As disciples of Jesus Christ, as people who have placed the gospel at the center of our lives, we are called to proclaim boldly that God has transformed and is transforming the world through Jesus Christ. And just as our Lord offended his family and friends, this proclamation sometimes requires us to be scandalous. It requires us to question the status quo. It requires us to cry out when the unjust structures of this world trample on those who cannot care for themselves. It requires us to make the transforming power of God’s love known to the world even when it makes us uncomfortable. And it may require us to face rejection by those closest to us, those who may not yet be able or willing to understand that the old age, ruled by sin and death, is passing away, and a new age, ruled by justice and righteousness and faithfulness is being brought into being. If and when we experience this rejection, it is not the end of the road. There’s a wonderful detail in our gospel passage; even after Mark tells us that Jesus “could do no deed of power there,” he goes on to say that Jesus did cure a few sick people. In other words, even when the transformative power of God appeared to hit a significant road block, Jesus still demonstrated that the kingdom of God is breaking into this world even when people refuse to recognize it, even when people push it away.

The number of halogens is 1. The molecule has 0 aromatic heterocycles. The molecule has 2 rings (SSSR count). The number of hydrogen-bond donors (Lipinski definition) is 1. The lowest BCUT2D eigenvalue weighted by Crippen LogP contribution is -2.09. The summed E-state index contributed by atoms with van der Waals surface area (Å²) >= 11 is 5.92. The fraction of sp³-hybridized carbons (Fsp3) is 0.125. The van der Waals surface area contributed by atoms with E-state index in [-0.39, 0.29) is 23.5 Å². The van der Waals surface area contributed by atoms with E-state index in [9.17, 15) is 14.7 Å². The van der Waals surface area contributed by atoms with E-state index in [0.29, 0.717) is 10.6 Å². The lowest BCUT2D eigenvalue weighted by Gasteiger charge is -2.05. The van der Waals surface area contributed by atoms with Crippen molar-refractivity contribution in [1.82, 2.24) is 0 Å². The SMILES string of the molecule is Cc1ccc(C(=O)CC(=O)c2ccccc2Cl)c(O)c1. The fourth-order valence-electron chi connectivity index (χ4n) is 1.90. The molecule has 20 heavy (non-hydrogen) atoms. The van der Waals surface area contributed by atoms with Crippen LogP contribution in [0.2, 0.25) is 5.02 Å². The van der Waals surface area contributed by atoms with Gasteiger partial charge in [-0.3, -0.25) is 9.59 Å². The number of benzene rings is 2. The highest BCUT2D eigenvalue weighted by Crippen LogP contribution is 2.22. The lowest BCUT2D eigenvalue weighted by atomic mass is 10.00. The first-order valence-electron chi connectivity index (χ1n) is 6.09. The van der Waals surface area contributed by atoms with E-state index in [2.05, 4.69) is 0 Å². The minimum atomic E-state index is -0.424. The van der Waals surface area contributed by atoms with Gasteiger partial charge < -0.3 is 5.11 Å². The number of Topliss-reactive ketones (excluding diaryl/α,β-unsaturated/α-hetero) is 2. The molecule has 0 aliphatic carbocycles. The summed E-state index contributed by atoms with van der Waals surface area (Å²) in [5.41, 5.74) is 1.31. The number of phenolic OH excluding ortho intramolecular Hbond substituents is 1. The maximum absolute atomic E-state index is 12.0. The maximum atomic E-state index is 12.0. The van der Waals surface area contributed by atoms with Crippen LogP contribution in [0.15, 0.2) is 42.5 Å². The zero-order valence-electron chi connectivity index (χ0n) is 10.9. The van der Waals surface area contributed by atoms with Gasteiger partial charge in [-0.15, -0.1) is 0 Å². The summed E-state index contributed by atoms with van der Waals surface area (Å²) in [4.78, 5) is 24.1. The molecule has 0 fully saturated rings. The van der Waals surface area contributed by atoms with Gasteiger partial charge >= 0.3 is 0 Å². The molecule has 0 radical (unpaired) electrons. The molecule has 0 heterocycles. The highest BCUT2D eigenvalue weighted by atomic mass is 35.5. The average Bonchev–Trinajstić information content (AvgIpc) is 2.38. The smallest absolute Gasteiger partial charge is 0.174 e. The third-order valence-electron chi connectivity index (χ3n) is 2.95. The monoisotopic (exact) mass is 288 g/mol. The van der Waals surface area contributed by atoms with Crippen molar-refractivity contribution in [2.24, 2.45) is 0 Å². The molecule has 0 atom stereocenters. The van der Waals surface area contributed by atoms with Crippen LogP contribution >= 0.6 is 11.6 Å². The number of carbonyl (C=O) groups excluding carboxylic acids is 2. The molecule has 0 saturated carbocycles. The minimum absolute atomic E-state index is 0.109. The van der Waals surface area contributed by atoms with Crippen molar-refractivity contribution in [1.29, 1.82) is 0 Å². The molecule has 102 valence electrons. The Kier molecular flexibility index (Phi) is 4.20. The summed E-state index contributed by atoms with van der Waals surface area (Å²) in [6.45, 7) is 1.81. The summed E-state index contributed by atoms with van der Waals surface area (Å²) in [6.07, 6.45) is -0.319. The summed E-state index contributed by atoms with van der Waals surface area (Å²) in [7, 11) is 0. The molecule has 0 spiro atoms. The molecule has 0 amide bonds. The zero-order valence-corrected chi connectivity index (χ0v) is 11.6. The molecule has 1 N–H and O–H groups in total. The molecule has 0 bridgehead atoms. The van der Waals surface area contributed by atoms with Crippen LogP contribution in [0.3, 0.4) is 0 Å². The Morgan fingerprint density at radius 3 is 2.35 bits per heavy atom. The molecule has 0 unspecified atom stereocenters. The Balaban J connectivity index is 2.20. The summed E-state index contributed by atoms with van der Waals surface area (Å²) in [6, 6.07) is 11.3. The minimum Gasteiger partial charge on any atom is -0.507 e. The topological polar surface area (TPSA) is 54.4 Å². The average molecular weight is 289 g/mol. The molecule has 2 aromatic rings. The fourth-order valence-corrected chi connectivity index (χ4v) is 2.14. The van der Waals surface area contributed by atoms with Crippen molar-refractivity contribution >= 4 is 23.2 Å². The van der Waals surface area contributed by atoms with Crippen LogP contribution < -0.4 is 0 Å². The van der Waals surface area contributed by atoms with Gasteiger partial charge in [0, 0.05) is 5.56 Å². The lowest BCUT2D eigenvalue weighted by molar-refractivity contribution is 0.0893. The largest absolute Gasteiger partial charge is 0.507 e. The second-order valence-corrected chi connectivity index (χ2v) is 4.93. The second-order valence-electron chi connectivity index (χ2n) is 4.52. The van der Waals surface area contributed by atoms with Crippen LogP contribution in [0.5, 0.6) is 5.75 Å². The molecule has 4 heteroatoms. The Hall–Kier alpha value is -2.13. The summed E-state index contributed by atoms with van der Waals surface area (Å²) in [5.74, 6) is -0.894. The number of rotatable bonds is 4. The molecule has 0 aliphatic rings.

As Christians, we are called not only to realize that God is transforming the world, we are also called to participate in God’s work of transformation. This is not an easy thing to do. We live in an age where the gospel is met with increasing hostility. Fewer and fewer people claim membership in any kind of Christian community. Powerful interests are more concerned with profits and the bottom line than they are with helping those in desperate need. When we look at the world, we might be convinced that it is simply too much for us, that we should retreat into our church buildings and close our eyes to the injustice and the faithlessness we see in the world, pretending that they do not exist. But then, we would be forgetting that God has broken into the world and that the world is being transformed by the gospel of Jesus Christ. This is part of the reason that the vestry of Heavenly Rest has set the goal of having a million dollar budget next year. It’s not so that we can give the staff big raises or buy all sorts of new altar hangings; it’s so that we can give money away. It’s so that we can put our money where our mouth is and affirm that God is changing the world not only in the abstract, but in this very community of Abilene. As Christians, we are called to stand up and proclaim through our words and our actions that God has changed and is changing this world forever, regardless of how that message may be received. Though Jesus was rejected by his hometown, though he suffered the ultimate rejection at the cross, God transformed that rejection through the Resurrection. Through the Resurrection, God affirms that even when our proclamation falls on deaf ears, even when it is being actively opposed, it will still usher in the new age. Even when we are rejected for the sake of the gospel, we are participating in God’s transformation of the world.